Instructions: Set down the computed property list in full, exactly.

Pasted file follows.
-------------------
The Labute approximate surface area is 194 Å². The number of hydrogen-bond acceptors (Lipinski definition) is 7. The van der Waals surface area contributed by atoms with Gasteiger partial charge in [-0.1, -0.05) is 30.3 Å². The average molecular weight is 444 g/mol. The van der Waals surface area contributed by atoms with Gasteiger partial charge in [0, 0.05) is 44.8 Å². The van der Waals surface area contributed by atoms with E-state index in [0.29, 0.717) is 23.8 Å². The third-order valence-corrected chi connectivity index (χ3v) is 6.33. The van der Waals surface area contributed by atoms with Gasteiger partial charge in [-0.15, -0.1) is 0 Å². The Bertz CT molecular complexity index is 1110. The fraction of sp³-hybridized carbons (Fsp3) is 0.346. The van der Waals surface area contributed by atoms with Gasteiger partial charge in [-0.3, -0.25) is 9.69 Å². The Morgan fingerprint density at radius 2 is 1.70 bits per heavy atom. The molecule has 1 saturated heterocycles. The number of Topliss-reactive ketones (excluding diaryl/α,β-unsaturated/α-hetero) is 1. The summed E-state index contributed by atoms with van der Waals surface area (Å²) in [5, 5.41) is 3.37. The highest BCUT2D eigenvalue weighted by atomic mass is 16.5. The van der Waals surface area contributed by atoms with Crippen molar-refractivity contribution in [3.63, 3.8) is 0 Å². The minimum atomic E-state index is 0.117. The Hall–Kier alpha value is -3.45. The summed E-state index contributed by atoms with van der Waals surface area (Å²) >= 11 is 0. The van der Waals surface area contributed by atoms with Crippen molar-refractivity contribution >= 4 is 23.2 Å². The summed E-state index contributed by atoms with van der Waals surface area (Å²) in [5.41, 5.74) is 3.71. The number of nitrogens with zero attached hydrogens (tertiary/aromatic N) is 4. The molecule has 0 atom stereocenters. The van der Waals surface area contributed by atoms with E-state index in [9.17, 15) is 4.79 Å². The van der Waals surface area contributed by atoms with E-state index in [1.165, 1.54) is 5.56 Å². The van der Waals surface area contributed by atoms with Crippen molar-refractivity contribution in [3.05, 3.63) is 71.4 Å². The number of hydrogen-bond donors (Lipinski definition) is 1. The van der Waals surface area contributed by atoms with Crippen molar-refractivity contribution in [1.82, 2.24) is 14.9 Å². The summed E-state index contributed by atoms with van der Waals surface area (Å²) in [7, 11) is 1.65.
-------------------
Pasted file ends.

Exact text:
The Labute approximate surface area is 194 Å². The number of hydrogen-bond acceptors (Lipinski definition) is 7. The van der Waals surface area contributed by atoms with Gasteiger partial charge in [-0.1, -0.05) is 30.3 Å². The average molecular weight is 444 g/mol. The van der Waals surface area contributed by atoms with Gasteiger partial charge in [0, 0.05) is 44.8 Å². The van der Waals surface area contributed by atoms with E-state index in [0.29, 0.717) is 23.8 Å². The third-order valence-corrected chi connectivity index (χ3v) is 6.33. The van der Waals surface area contributed by atoms with Gasteiger partial charge in [-0.15, -0.1) is 0 Å². The Bertz CT molecular complexity index is 1110. The fraction of sp³-hybridized carbons (Fsp3) is 0.346. The van der Waals surface area contributed by atoms with Gasteiger partial charge in [-0.3, -0.25) is 9.69 Å². The Morgan fingerprint density at radius 2 is 1.70 bits per heavy atom. The molecule has 1 saturated heterocycles. The number of Topliss-reactive ketones (excluding diaryl/α,β-unsaturated/α-hetero) is 1. The summed E-state index contributed by atoms with van der Waals surface area (Å²) in [5, 5.41) is 3.37. The highest BCUT2D eigenvalue weighted by atomic mass is 16.5. The van der Waals surface area contributed by atoms with Crippen molar-refractivity contribution in [3.63, 3.8) is 0 Å². The minimum atomic E-state index is 0.117. The Hall–Kier alpha value is -3.45. The summed E-state index contributed by atoms with van der Waals surface area (Å²) >= 11 is 0. The van der Waals surface area contributed by atoms with Crippen molar-refractivity contribution >= 4 is 23.2 Å². The summed E-state index contributed by atoms with van der Waals surface area (Å²) in [5.41, 5.74) is 3.71. The number of nitrogens with zero attached hydrogens (tertiary/aromatic N) is 4. The molecule has 0 atom stereocenters. The van der Waals surface area contributed by atoms with E-state index in [9.17, 15) is 4.79 Å². The van der Waals surface area contributed by atoms with E-state index in [1.165, 1.54) is 5.56 Å². The van der Waals surface area contributed by atoms with Crippen molar-refractivity contribution in [3.05, 3.63) is 71.4 Å². The number of hydrogen-bond donors (Lipinski definition) is 1. The van der Waals surface area contributed by atoms with Crippen molar-refractivity contribution in [1.82, 2.24) is 14.9 Å². The summed E-state index contributed by atoms with van der Waals surface area (Å²) in [7, 11) is 1.65.